Posted 3:15 p.m. Oct. 27
by Bernard Pollack
U-WIRE (DC BUREAU)
(U-WIRE) WASHINGTON–Sen. Paul Wellstone (D-Minn.) died tragically on Friday morning when his small propeller plane crashed in Eveleth, Minnesota, killing eight people. Wellstone, a populist Democrat, spent his entire life working on behalf of his progressive ideas.
Among those killed in the crash were Wellstone’s wife, Sheila Wellstone, 58 and their daughter, Marcia Markuson, 33. Also among the fatalities were state Democratic Party activists Mary McEnvoy, Tom Tapic, and Will McLaughlin, as well as the two pilots, Richard Conry and Captain Michael Guess.
The plane departed from St. Paul Downtown airport and was intended to land in Eveleth where Wellstone was expected to attend the funeral of the father of former Democratic Party activist and State Representative Tom Rukavina. Initial reports are inconclusive as to why the plane went down, but it was flying in light snow and freezing rain law enforcement officials said.
By 5:30 on Friday, about 5,000 Minnesotans had gathered on the steps of the State Capitol in St. Paul for a memorial services to pay their respects, as local religious leaders offered prayers and inspirational words.
Wellstone was in the middle of his re-election effort against former Mayor of St. Paul Norm Coleman in one of the most anticipated and divided Senatorial campaigns in the country. Many felt that the balance of the Senate would be decided by the outcome of Minnesota’s November 5th elections.
“This is a terrible day for Minnesota,” Coleman said in a public statement. “Paul Wellstone and I were political opponents, and that was it. That was it. I had the greatest respect for his passion. He was a fighter. The people of Minnesota are going to miss that. I’m going to miss that.”
From the environment, to championing workers’ rights to collectively bargain and join unions, to campaign finance reform and voting against trade legislation that hurt Americas workers, Wellstone was considered a voice for those who are often denied representation in American politics. Most recently, Wellstone was the only Senator currently in a tightly contested race to vote again President George W. Bush’s resolution allowing him discretion over an attack on Iraq.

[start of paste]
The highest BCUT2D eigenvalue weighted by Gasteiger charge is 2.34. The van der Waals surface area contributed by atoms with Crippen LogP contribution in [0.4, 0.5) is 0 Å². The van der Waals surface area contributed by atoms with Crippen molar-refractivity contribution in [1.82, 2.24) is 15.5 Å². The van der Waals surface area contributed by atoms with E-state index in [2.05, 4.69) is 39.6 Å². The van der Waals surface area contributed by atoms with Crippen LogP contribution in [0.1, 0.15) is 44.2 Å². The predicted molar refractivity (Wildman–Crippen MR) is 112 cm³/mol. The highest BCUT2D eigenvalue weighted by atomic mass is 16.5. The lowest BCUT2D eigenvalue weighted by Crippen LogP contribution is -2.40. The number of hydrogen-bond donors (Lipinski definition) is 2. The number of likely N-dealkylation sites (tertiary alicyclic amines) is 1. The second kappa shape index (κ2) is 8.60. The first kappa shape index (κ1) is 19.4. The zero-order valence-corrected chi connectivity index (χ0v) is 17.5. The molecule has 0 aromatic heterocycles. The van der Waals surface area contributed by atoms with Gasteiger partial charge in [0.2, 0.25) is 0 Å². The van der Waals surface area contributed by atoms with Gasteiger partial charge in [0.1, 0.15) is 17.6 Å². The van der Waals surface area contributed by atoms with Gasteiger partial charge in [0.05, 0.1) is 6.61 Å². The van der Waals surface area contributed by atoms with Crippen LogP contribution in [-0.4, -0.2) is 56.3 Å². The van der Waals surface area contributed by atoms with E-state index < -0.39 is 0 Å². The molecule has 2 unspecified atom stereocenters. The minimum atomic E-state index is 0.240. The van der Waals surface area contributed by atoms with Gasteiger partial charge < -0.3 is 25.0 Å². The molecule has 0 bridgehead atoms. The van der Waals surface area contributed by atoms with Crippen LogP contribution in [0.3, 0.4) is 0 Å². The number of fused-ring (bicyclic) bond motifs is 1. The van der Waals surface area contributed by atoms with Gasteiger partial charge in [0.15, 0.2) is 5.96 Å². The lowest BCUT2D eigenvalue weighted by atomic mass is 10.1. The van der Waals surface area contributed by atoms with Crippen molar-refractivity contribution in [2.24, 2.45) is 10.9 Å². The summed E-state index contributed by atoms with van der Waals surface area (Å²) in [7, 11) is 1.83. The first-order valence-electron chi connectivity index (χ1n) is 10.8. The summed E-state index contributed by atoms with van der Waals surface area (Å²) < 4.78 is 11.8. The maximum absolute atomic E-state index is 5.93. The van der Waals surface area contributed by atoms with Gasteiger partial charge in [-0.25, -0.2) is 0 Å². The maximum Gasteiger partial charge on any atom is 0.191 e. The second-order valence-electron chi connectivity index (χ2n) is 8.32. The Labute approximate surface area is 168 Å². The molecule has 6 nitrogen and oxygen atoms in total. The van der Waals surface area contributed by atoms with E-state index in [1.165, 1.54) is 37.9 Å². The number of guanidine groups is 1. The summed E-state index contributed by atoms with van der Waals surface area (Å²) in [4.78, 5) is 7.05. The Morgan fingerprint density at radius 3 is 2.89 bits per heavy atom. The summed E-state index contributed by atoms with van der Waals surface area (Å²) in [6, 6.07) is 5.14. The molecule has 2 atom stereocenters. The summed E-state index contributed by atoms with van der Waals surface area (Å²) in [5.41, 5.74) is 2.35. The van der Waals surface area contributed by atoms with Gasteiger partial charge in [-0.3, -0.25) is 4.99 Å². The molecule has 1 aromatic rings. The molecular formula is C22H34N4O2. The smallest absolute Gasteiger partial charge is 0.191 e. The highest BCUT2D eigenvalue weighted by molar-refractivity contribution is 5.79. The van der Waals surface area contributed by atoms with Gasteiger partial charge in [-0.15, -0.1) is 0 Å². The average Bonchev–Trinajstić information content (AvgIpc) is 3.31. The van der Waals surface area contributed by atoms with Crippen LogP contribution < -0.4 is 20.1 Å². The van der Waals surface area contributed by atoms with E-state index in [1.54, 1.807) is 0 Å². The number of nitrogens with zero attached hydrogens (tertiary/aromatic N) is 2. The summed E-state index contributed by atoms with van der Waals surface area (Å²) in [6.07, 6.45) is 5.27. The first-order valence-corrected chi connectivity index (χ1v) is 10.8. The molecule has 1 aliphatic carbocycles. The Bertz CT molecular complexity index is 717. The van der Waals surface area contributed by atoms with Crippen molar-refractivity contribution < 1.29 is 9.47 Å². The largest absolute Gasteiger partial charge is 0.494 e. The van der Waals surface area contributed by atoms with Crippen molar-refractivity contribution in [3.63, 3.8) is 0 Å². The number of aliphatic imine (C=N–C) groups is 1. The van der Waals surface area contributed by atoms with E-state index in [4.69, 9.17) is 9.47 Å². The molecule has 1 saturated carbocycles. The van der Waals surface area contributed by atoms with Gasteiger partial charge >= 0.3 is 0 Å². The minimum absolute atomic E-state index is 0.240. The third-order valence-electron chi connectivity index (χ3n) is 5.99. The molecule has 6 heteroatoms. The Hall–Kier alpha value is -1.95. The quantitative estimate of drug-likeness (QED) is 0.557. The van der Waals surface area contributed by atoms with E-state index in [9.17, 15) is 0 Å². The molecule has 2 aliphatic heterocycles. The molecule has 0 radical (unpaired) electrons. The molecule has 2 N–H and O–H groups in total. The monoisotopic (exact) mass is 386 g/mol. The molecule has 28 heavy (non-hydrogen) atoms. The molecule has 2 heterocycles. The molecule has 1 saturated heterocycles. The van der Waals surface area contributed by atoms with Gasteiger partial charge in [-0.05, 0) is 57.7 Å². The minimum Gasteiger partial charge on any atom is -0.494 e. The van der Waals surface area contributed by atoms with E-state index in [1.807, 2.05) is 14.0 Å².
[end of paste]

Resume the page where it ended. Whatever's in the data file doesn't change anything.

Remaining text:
Wellstone was elected to the Senate in 1990 in the midst of a giant grass-roots field operation, inspiring many youth and people alienated by the political process to join the campaign. In both 1990 and in 1996, he defeated Republican Rudy Boshwitz, who outspent Wellstone 7-1 in his first Senatorial bid.
Minnesota Governor Jesse Ventura expressed his sympathy over Wellstone’s death, saying that he really admired his energy and his work in supporting Minnesota’s Veterans. Ventura also said that Minnesotans need to be strong and “to be strong all we have to do is remember Paul Wellstone’s energy.”
It remains to be seen who the Minnesota Democratic-Farmer-Labor (DFL) party will put on the ballot in replace of Wellstone. With the election just days away, former Vice-President Walter Mondale and Buck Humphrey seem to be on the short list. Up until the election, Ventura can nominate someone to temporally fill Senator Wellstone’s seat. If party activists leave Wellstone’s name on the ballot, the Governor would appoint someone following the election.
Ventura will not be seeking re-election but endorsed Independence party candidate and former Democratic Party representative Tim Penny for Minnesota Governor. The three way race has all candidates polling even with Penny, as DFL endorsed Roger Moe and Republican Tim Pawlenty have temporarily stopped campaigning out of respect for Wellstone.
As over 10,000 Minnesotans gathered on Saturday for an anti-war rally demonstration at a landmark Cathedral in St. Paul, it seems that Wellstone’s legacy is being continued through progressive political action. Some might suggest that he wouldn’t have wanted it any other way.